Around $63 billion of this $74 million goes to the Pentagon to cover about a month of combat. The rest goes to a few months of reconstruction, homeland security and humanitarian relief.

But as the war gets bogged down, people will start to remember the estimation by Bush’s former chief economic adviser, Lawrence Lindsey, that the US war against Iraq could cost as much as $200 billion (£129 billion).


BBC sacks Arab journalists

NATIONAL UNION of Journalists (NUJ) members in the BBC are to vote on taking strike action to demand the reinstatement of two senior BBC World Service journalists, summarily dismissed in an unprecedented action.

The journalists from the Arabic Service – one Palestinian, the other an Iraqi – were marched out on 19 February. NUJ reps from 60 workplaces voted unanimously to condemn management and call for action over the sackings.

The journalists – Palestinian Adli Hawwari and Iraqi Dr Abdul-Hadi Jiad – never received a disciplinary hearing, were never warned they were under investigation and were denied union representation as well as their contractual right to appeal.

In 16 and 12 years of service respectively there had never been any complaints about their work. The BBC said they were "dismissed because of a breakdown in trust and confidence"

It leaked to the media an account of a series of cases they had brought to Employment Tribunals alleging racial discrimination and victimisation.

The sacking decision was taken by Director General Greg Dyke and his executive committee. The NUJ believes this is the reason why the BBC will not allow any appeal against the dismissals – because there is no one higher to hear it. Greg Dyke is subject only to the Board of Governors, and if they overturned the decision he would have to quit.

lPlease send letters of protest to BBC chair Gavyn Davies and director-general Greg Dyke at and Draft model letters are available at

lAlso send letters of support to Adli Hawwari and Abdul Hadi Jiad at the NUJ head office, And the BBC NUJ Chapel at the Arabic Service: Leaflets and more details are available from the NUJ: 020 7843 3726,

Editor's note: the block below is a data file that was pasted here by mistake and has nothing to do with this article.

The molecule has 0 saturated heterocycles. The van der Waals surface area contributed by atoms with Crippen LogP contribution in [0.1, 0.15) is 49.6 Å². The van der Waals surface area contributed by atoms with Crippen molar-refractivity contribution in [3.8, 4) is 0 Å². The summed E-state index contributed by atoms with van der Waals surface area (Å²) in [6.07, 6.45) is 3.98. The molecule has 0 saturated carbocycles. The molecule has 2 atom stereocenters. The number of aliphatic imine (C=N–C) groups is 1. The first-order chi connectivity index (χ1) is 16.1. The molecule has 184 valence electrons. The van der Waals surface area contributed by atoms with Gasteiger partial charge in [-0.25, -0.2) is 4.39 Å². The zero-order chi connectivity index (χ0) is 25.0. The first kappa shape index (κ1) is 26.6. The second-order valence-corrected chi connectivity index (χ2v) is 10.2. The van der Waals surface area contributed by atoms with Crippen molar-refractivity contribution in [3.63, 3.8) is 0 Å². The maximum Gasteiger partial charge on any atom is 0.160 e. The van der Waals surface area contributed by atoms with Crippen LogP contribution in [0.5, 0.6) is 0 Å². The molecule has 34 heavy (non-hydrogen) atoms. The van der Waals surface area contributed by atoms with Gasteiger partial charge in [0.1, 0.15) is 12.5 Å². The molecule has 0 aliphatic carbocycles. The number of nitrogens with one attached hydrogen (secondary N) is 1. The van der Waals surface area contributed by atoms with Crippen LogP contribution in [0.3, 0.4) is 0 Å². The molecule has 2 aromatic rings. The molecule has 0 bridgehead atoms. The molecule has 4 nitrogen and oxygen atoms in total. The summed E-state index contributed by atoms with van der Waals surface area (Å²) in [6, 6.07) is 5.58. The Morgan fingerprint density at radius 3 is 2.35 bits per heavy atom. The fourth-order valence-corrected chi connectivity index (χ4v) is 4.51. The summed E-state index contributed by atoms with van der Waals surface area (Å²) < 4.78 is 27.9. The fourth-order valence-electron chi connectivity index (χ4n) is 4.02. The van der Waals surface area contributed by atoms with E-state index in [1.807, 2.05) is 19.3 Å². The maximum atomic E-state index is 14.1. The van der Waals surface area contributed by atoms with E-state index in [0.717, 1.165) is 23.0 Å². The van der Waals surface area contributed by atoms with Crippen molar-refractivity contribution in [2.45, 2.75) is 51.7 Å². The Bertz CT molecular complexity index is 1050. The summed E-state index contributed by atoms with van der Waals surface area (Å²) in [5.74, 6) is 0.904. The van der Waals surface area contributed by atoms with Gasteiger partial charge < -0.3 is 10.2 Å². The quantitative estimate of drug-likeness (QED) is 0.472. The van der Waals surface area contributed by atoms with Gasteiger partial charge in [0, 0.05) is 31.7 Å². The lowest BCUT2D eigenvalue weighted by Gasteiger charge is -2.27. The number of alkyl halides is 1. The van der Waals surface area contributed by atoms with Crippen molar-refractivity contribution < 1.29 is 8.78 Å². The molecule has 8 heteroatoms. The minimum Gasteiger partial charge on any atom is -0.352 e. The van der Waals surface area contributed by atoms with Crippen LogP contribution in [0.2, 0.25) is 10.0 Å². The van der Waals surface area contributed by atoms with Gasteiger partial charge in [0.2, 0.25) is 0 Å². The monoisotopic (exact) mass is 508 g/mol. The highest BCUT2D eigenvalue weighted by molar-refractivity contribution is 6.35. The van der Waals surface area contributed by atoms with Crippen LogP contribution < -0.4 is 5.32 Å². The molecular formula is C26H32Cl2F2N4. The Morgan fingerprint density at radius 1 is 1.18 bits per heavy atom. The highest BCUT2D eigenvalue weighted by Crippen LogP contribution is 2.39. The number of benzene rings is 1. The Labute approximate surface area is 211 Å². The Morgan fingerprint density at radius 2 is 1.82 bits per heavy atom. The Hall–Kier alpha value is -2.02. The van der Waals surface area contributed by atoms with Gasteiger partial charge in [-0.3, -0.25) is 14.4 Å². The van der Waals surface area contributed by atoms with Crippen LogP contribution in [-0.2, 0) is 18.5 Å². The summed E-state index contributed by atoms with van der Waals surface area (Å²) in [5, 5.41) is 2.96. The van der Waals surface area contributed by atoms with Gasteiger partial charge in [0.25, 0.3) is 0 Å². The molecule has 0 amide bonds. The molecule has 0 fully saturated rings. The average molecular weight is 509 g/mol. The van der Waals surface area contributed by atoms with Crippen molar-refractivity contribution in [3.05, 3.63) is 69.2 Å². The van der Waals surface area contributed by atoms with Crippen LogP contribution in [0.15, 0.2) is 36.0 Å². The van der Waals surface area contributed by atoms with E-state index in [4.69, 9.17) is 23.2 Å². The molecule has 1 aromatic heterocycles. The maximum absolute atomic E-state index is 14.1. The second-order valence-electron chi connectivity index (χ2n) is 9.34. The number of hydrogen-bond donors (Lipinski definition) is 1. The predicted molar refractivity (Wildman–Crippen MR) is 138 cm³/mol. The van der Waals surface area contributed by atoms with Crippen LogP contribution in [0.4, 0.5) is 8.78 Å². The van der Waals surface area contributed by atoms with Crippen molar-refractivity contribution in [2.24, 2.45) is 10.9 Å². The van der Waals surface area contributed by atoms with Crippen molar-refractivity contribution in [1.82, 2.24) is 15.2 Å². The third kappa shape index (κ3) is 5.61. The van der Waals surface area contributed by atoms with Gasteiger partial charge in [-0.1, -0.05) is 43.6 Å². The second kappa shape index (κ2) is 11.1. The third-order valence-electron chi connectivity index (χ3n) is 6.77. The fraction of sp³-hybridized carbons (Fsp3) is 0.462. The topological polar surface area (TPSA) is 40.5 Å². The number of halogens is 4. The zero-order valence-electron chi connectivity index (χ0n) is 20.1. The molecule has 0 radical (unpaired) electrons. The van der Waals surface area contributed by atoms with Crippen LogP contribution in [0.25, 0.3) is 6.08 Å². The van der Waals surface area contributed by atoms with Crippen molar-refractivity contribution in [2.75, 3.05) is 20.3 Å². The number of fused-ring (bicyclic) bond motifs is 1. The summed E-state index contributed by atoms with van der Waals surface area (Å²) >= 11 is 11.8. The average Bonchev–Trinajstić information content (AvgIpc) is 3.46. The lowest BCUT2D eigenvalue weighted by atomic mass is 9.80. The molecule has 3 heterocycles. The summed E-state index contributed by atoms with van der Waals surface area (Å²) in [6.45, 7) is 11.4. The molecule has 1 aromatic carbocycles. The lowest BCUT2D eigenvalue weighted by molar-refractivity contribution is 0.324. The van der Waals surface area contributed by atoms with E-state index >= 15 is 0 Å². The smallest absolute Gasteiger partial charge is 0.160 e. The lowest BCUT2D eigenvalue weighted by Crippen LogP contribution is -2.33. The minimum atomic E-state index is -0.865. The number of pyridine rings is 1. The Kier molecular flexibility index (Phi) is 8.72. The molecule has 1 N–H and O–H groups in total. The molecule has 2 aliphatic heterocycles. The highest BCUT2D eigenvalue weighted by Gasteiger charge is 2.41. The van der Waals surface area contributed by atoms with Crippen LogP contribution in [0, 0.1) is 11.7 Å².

Molly Cooper, NUJ national executive member elect, personal capacity

Day X cwi

The rising of the youth

DAY X – the day war in Iraq began – was a day that youth walked out of schools, colleges and universities in their tens of thousands. In most of the strikes and protests school students took the lead – a new generation on the march.

There were so many protests that we cannot possibly report on all of them. The reports on the next four pages and also on page 12 can only give a flavour of the tremendous action that took place against this bloody war.

Waltham Forest

THE LONDON borough of Waltham Forest has never seen anything like it. At the peak of the protest 3,000 school and sixth form students took over the streets.

It all started at 8.45 when 200 school students from Kelmscott School walked out and marched to the town square. Not long after they were joined by a similar number from Walthamstow Girls School.

Together they marched chanting and shouting from school to school in the borough. Terrified teachers rushed to lock the gates and stop students from joining the march, although a few managed to escape.

We heard later that 400 Year 10 students at Highams Park School couldn’t get out so organised a protest in the school at break time. Also students at Connaught School held a sit down protest.

Back at the town square at 12.00 the demo was swollen by students from Leyton and Monoux sixth forms, as well as more school students who hadn’t managed to get out in the morning.

The mass of students blocked the road outside the Tube and bus station, chanting and singing. As the demonstration wound its way down Hoe St, it brought the traffic to a halt. Car and bus drivers were sounding their horns continuously, not in frustration at being caught in a jam but in support of the students who were taking a stand against the war.

ISR/Youth Against the War spent weeks leafleting for the strike. On the day so many wanted to join ISR/Youth Against the War, that we couldn’t keep up. Damian, who joined ISR and the Socialist Party on the day, summed up the feeling of many of the students on the march: "This war is wrong. Bush and Blair knew that a majority were against war but still they went ahead. It’s their war not ours.

"The strike has given the youth of Waltham Forest a chance to voice their opinion on the war".

Lewisham students held prisoner